Arabidopsis thaliana, the thale cress, mouse-ear cress or arabidopsis, is a small flowering plant native to Eurasia and Africa. A. thaliana is considered a weed. A winter annual with a short life cycle, A. thaliana is a popular model organism in plant biology and genetics. For a complex multicellular eukaryote, A. thaliana has a small genome of 135 megabase pairs. It was the first plant to have its genome sequenced, is a popular tool for understanding the molecular biology of many plant traits, including flower development and light sensing. Arabidopsis thaliana is an annual plant growing to 20–25 cm tall; the leaves form a rosette at the base of the plant, with a few leaves on the flowering stem. The basal leaves are green to purplish in color, 1.5–5 cm long and 2–10 mm broad, with an entire to coarsely serrated margin. Leaves are covered with unicellular hairs; the flowers are 3 mm in diameter, arranged in a corymb. The fruit is a siliqua 5 -- 20 mm long. Roots are simple in structure, with a single primary root that grows vertically downward producing smaller lateral roots.
These roots form interactions with rhizosphere bacteria such as Bacillus megaterium. A. thaliana can complete its entire lifecycle in six weeks. The central stem that produces flowers grows after about three weeks, the flowers self-pollinate. In the lab, A. thaliana may be grown in Petri plates, pots, or hydroponics, under fluorescent lights or in a greenhouse. The plant was first described in 1577 in the Harz Mountains by Johannes Thal, a physician from Nordhausen, Thüringen, who called it Pilosella siliquosa. In 1753, Carl Linnaeus renamed the plant Arabis thaliana in honor of Thal. In 1842, the German botanist Gustav Heynhold erected the new genus Arabidopsis and placed the plant in that genus; the genus name, comes from Greek, meaning "resembling Arabis". Thousands of natural inbred accessions of A. thaliana have been collected from throughout its natural and introduced range. These accessions exhibit considerable genetic and phenotypic variation which can be used to study the adaptation of this species to different environments.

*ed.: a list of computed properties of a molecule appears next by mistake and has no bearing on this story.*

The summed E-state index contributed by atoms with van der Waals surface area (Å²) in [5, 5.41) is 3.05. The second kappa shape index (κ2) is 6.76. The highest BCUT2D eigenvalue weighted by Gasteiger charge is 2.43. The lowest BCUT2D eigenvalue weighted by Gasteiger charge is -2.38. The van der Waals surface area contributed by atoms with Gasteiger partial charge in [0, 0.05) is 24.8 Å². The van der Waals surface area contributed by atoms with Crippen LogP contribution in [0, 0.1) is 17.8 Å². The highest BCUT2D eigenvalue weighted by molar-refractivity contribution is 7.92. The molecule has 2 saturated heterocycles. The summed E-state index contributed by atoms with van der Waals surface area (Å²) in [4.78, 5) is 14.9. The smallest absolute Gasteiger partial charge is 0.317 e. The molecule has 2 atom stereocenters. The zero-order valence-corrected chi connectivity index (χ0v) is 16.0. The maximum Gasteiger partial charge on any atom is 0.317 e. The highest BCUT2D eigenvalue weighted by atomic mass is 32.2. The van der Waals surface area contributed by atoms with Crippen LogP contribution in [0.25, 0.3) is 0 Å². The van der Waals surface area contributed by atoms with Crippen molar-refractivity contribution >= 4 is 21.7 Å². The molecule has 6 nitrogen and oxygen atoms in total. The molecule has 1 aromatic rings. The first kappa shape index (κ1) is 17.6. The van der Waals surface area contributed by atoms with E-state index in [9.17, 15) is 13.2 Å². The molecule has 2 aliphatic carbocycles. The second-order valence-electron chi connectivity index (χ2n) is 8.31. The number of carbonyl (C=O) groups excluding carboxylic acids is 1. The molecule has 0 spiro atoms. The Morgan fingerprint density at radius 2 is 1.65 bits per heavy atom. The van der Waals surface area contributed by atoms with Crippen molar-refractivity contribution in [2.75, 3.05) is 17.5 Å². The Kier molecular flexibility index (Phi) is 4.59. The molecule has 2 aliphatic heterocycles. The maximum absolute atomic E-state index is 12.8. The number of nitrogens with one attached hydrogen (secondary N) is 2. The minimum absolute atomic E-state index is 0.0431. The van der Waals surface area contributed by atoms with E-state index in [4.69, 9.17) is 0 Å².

A. thaliana is native to Europe, Asia and human observations indicate its geographic distribution is rather continuous from the Mediterranean to Scandinavia and Spain to Greece. It appears to be native in tropical alpine ecosystems in Africa and South Africa, it has been introduced and naturalized worldwide, including in North America ca. the 17th century. A. Thaliana grows and pioneers rocky and calcareous soils, it is considered a weed, due to its widespread distribution in agricultural fields, railway lines, waste ground and other disturbed habitat, but due to its limited competitive ability and small size it is not categorized as a noxious weed. Like most Brassicaceae species, A. thaliana is edible by humans as a salad or cooked, but it does not enjoy a widespread use as a spring vegetable. Botanists and biologists began to research A. thaliana in the early 1900s, the first systematic description of mutants was done around 1945. A. thaliana is now used for studying plant sciences, including genetics, population genetics, plant development.